She Drove Without Stopping


Jaimy Gordon. She Drove Without Stopping. Algonquin Books of Chapel Hill, 1990. $18.95.

Jaimy Gordon has a Freudian view of the world. This is to say, for Gordon being female is an entrapment that occasions an elegiac eye in recounting how fathers first seduce, then abandon their daughters. This is also to say that She Drove Without Stopping is a shrewd fiction of an autobiography (or vice versa) written by a woman named Jane who drives her elegy forward by rhetorizing herself in an eternal moment of loss. Her father, a middle-class Jewish attorney named Philip Turner, has dumped her. So, Jane, who speaks eloquently for Gordon and who jumps in and out of the third person, performs a classic Freudian dance of female hysteria.

Of her loss Jane writes, “When I was seven, my father observed me hanging upside-down on the jungle gym with my spidery fingers between my legs for all the world to see; and doubt overtook him. Philip Turner, the formerly untroubled lover of his daughter, Jane.” This unguarded moment is the beginning of the end for Jane, who has memories that shape her anger no less than her ferocious sense of humor. “We all know it is different when fathers touch daughters than when mothers do. … When I was eight years old, my father still slipped his hand into my underpants sometimes and squeezed a buttock, but why?” The “why” of that statement, located somewhere between seduction and betrayal, becomes the driving force of this fiction.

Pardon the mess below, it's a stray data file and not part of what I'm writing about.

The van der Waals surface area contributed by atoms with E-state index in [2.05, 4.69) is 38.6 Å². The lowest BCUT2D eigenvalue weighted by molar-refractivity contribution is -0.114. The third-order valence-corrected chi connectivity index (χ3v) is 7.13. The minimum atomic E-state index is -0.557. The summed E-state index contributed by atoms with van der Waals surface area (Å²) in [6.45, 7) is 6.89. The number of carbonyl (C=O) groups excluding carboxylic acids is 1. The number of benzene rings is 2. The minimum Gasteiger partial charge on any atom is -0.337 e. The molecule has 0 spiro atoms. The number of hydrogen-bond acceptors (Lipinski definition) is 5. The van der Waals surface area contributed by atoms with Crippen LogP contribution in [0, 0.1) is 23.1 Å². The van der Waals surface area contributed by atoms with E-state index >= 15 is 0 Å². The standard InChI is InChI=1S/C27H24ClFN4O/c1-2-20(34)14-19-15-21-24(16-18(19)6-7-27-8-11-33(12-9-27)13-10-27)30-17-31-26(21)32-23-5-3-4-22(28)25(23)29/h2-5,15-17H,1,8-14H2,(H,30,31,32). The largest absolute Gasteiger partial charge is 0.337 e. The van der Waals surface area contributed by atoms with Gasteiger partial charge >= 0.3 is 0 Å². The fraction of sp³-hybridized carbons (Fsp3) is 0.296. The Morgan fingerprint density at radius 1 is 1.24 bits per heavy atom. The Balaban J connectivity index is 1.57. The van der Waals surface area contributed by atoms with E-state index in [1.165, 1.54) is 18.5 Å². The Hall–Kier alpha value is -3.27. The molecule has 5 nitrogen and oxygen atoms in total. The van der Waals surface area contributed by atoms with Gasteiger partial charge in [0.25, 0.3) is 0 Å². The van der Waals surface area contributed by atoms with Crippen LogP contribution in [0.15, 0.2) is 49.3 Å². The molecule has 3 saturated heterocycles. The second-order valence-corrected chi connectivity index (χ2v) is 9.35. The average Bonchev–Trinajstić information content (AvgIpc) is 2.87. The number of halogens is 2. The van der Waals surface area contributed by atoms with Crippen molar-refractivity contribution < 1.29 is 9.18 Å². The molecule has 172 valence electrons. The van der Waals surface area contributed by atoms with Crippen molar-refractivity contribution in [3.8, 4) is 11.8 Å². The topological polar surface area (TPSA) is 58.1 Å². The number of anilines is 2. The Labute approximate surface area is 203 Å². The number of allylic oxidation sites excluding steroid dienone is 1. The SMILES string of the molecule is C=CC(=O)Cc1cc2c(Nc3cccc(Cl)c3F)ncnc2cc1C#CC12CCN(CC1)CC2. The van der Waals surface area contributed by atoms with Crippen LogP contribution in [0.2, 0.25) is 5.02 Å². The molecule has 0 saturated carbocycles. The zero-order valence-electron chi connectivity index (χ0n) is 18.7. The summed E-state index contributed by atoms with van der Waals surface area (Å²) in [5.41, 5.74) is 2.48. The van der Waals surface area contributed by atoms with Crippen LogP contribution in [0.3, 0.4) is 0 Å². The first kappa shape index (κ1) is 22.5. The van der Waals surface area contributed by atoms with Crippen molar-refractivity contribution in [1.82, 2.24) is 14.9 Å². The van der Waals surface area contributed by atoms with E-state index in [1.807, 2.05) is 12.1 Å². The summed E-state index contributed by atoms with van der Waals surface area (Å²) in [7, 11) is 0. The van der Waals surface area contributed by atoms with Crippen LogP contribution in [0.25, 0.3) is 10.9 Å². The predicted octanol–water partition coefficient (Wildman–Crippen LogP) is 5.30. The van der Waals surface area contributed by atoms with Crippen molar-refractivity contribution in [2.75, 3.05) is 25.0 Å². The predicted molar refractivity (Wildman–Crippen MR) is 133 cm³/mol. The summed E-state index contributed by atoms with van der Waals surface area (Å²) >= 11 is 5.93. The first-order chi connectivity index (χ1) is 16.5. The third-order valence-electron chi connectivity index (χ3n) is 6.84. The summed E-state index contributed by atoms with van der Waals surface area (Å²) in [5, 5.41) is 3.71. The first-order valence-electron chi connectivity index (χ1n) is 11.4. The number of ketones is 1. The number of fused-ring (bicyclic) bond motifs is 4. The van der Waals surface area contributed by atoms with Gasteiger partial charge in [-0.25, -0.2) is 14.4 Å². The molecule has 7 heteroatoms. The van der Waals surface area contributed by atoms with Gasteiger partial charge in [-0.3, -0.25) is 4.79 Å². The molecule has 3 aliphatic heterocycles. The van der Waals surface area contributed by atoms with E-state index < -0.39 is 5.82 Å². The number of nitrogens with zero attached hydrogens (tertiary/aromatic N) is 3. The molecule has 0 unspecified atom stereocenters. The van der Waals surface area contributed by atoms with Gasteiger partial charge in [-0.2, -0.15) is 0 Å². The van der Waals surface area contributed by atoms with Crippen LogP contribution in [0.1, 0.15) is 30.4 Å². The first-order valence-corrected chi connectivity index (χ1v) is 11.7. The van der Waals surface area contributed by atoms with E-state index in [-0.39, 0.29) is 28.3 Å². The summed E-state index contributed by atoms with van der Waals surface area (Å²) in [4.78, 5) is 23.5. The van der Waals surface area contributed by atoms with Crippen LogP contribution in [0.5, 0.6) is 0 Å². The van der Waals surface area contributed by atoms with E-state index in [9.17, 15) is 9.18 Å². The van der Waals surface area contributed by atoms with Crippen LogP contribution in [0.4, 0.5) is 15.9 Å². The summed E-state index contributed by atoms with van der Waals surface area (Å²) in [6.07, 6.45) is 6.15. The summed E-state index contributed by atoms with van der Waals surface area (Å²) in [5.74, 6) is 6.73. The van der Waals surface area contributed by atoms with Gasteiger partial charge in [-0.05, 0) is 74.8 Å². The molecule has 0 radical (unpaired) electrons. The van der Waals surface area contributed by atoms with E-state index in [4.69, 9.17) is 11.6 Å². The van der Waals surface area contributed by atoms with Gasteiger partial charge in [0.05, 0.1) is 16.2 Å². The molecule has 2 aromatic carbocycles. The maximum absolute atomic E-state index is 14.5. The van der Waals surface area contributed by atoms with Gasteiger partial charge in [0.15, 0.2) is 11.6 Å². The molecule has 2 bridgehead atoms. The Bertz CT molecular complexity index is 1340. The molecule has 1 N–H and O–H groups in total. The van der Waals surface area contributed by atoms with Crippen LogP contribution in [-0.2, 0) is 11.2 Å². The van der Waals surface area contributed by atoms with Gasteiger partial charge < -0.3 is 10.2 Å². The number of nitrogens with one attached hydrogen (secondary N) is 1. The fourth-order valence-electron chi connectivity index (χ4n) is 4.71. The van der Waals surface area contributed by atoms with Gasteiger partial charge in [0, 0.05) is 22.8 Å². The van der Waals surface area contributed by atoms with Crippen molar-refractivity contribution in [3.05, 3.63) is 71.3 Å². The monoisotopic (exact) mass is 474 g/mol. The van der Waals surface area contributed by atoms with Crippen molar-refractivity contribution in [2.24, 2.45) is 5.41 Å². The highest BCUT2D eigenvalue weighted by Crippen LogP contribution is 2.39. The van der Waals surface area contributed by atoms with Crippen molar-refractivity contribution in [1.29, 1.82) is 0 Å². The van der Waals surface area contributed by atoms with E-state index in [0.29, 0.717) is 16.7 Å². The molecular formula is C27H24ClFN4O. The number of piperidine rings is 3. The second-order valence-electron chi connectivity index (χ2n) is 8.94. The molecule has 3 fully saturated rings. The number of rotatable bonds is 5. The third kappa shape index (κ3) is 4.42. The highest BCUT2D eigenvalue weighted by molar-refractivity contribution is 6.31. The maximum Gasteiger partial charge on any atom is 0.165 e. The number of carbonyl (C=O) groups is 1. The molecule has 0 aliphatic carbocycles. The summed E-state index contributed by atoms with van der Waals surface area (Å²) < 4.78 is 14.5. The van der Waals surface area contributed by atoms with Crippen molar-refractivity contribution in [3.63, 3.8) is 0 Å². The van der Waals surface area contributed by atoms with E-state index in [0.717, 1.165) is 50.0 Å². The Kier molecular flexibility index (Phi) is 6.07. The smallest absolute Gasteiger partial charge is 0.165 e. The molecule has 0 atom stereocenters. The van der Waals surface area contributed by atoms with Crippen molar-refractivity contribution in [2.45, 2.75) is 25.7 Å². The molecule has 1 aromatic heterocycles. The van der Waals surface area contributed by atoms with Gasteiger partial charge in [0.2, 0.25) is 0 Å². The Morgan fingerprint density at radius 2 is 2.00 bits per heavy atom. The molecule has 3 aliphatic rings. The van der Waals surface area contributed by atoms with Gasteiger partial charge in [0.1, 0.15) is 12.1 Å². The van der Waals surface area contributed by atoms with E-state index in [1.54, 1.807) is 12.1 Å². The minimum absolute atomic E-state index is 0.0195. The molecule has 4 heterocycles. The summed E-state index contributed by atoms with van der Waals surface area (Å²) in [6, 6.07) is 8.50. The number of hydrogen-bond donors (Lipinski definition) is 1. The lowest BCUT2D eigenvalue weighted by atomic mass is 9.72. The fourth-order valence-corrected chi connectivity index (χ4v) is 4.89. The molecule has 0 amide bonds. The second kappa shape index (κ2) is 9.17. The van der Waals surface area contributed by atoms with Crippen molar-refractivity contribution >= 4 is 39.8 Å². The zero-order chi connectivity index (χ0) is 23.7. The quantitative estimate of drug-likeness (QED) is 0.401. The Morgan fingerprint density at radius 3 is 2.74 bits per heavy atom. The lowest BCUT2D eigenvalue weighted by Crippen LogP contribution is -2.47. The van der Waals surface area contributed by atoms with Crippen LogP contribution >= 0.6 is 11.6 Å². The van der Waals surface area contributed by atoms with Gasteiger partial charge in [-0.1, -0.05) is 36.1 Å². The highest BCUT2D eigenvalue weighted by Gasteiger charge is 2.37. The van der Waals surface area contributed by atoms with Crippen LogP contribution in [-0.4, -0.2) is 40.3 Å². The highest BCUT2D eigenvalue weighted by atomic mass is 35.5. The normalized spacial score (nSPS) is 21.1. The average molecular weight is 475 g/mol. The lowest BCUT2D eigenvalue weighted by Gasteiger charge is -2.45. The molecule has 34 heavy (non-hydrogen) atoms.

The novel is played out as a cosmic joke. Philip Turner makes the terrible discovery that his daughter has a vagina, and he abandons her once and for all from his emotional life. He turns and walks away, “leaving me sitting there alone in the middle of the street.” Soon after Jane makes another discovery, that Philip Turner, who is afraid of his daughter’s femaleness, has displaced that fear onto money. She will simply cost him too much. “It was an appraisal of her as a female in monetary terms, and quite low at that, as soon as a little wire of naked sexual hope flickered on her face. … She would be boy crazy, she would be fast, she would be as expensive as possible, and she would be a sexual embarrassment. She caught a whiff of his disgust.” And so, Jane sets out to drive without stopping, to find her father in all men and to puzzle out this terrible displacement of sex and money.

Because of its inherent looniness, She Drove Without Stopping is an extremely smart book. Gordon’s prose is ripe with piercing humor as she takes on Freud no less than she takes on all sexualized fathers whose authority women bemoan yet seek out. As hard as she tries, as hard as she writes, Jane/Jaimy can never escape the man who has driven her into her fiction.

Review of Contemporary Literature, Spring 1990

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